Jan. 11, 1988
Jan. 11, 1988

Table of Contents
Jan. 11, 1988

The Orange Bowl
Houston Oilers
Jose Vargas
Pro Football
Point After


Grant Fuhr has been called hockey's premier goalie—and he had better be if Edmonton is to win another Cup

Ron Hextall is the best goalie I've ever faced...but I've never played against Grant Fuhr.

This is an article from the Jan. 11, 1988 issue Original Layout

The Goalie leads his team onto the ice at the Pacific Coliseum in Vancouver. He is dwarfed by the rest of the Edmonton Oilers, the defending Stanley Cup champions. Towering behind the goalie is his backup, Daryl Reaugh, a 6'4", 200-pound rookie who is out of the same physical mold as the goalie's boyhood hero, Ken Dryden. Then comes Wayne Gretzky, gliding as if on air. There is no adjective to describe Gretzky. The National Hockey League is his domain. Behind Gretzky is Mark Messier, one of the fastest skaters in the NHL. And then Glenn Anderson. And Jari Kurri. And the remaining members of what is probably the premier offensive hockey team in history.

The goalie is at his station, head down and, in his mask, faceless. He shaves the ice in front of the net. This is a ritual, his razor-sharp blades moving back and forth, ridding the ice of small bumps and shallow crevices. His head stays down; he is preoccupied with his housekeeping. Gretzky glides by, spin-stops and speaks into the goalie's ear. The Oilers dutifully follow the Great One, whacking the goalie's pads with their sticks for luck.

Now he is up—rigid, erect, immobile, like a totem pole. The puck is dropped. The goalie watches intently. So this is where the puck stops, with the man behind the mask, the best goalie in the NHL. The best on earth. So this is Grant Fuhr.

"Grant reads the game as well as any goalie that has ever played," Ron Low, coach of the Nova Scotia Oilers, Edmonton's farm team, and formerly Fuhr's roommate on Oilers road trips, has said. "His goals-against average will never be the best. He'll give up the occasional soft goal. But in the big moment, for the big save, he's 95 percent unbeatable. Under pressure, there is none finer. He proved in the Canada Cup that he is the finest goaltender in the world."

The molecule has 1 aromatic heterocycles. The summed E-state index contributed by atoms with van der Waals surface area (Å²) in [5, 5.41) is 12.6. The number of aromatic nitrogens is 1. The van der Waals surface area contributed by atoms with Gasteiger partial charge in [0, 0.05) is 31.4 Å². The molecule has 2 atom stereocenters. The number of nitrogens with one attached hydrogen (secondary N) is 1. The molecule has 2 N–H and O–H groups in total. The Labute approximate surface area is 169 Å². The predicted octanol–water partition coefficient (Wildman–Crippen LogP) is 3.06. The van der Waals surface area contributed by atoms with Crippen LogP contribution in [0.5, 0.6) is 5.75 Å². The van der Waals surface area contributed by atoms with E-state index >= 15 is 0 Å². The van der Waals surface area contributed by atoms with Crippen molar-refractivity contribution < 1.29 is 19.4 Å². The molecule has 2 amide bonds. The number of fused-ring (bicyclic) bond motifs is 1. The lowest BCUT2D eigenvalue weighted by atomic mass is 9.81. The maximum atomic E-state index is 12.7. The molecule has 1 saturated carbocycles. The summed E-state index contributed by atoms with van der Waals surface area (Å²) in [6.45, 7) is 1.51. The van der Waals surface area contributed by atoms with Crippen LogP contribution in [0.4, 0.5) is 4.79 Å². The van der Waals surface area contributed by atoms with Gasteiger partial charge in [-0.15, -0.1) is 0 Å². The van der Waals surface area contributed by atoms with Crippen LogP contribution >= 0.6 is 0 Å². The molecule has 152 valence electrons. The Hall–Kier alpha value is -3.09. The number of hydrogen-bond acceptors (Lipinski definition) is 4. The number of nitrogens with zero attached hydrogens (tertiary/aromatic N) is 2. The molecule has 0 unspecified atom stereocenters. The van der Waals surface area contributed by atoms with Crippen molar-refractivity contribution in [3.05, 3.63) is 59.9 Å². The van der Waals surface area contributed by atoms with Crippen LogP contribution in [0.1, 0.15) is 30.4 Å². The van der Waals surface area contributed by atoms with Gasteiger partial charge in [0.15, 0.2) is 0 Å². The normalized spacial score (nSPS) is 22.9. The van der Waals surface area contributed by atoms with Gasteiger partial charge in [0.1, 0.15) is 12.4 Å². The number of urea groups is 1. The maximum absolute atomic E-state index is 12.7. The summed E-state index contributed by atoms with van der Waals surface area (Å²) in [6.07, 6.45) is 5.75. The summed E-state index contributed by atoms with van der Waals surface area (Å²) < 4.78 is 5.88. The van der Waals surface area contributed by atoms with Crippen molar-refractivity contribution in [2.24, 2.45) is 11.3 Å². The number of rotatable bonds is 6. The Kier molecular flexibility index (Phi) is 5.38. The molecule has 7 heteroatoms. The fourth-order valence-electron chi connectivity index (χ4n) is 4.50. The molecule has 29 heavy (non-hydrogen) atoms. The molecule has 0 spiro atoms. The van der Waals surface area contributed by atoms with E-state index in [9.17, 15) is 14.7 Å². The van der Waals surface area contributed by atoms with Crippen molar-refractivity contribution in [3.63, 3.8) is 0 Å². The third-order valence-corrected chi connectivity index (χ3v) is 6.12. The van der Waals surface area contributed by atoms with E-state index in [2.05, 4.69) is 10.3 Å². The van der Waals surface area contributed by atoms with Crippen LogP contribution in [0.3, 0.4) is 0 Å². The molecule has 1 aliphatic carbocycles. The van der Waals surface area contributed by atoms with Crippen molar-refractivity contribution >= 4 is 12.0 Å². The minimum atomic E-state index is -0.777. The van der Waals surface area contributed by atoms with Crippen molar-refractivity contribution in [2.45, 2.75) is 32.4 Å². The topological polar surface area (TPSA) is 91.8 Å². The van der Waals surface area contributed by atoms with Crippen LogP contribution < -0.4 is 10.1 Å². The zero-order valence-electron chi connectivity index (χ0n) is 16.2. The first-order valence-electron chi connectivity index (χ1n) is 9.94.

The puck is suddenly on the stick of Barry Pederson, a center for the Vancouver Canucks. Pederson is at the end of a breakaway, streaking toward the goal. Fuhr glides out to meet him, giving Pederson less of the net, more on the glove side. Fuhr has not thought about doing this. There was no time for a plan. He moves on instinct and reflex. Six feet away, Pederson slaps a shot that is traveling more than 90 mph when it finds the pocket in the blur that is Fuhr's glove. The crowd in the Coliseum groans in appreciation of the save.

"Bar none, Grant Fuhr is the best goalie in the league," Pederson will say later. "He has the fastest reflexes. Sometimes his concentration might drift during inconsequential games. But in the big-money games Fuhr is the best. He's the Cup goalie. It's sure not by luck."

Gretzky goes further: "You have to understand that I mean no harm to the men who played in the '40s and '50s, but they played without masks. There is no way you could play without a mask today, against us, in this faster league. I've never seen reflexes like Grant's. I think he's the best goaltender in the history of the NHL. In two or three years, Ron Hextall may change that. But for now...."

At the beginning of the third period, Edmonton leads 4-1. For all the Oilers' talent, they do not have a defenseman to take the place of five-time All-Star Paul Coffey, who is holding out in a bitter salary dispute and will later be traded to the Pittsburgh Penguins. The Canucks shoot the puck by Fuhr three times. The game goes to overtime at 4-4. However, 2:51 into the extra period, Edmonton defenseman Charlie Huddy fires a slap shot from just inside the blue line. Vancouver's Kirk McLean, a fine young goal-tender, is screened. He lowers himself to see, and the puck is over his left shoulder. He waves at it. The Oilers win 5-4.

Afterward, in the visitors' locker room, Fuhr is wearing only a towel, some old bruises and a disarming, crooked smile. "Looking for me?" he says to a reporter.

"Yes, I am," replies the reporter. "From what I hear, you're the best goaltender in the NHL."

"Ha-ha!" Fuhr's laughter is vibrant. "Not in the third period tonight, eh?"

O Canada, our home and native land....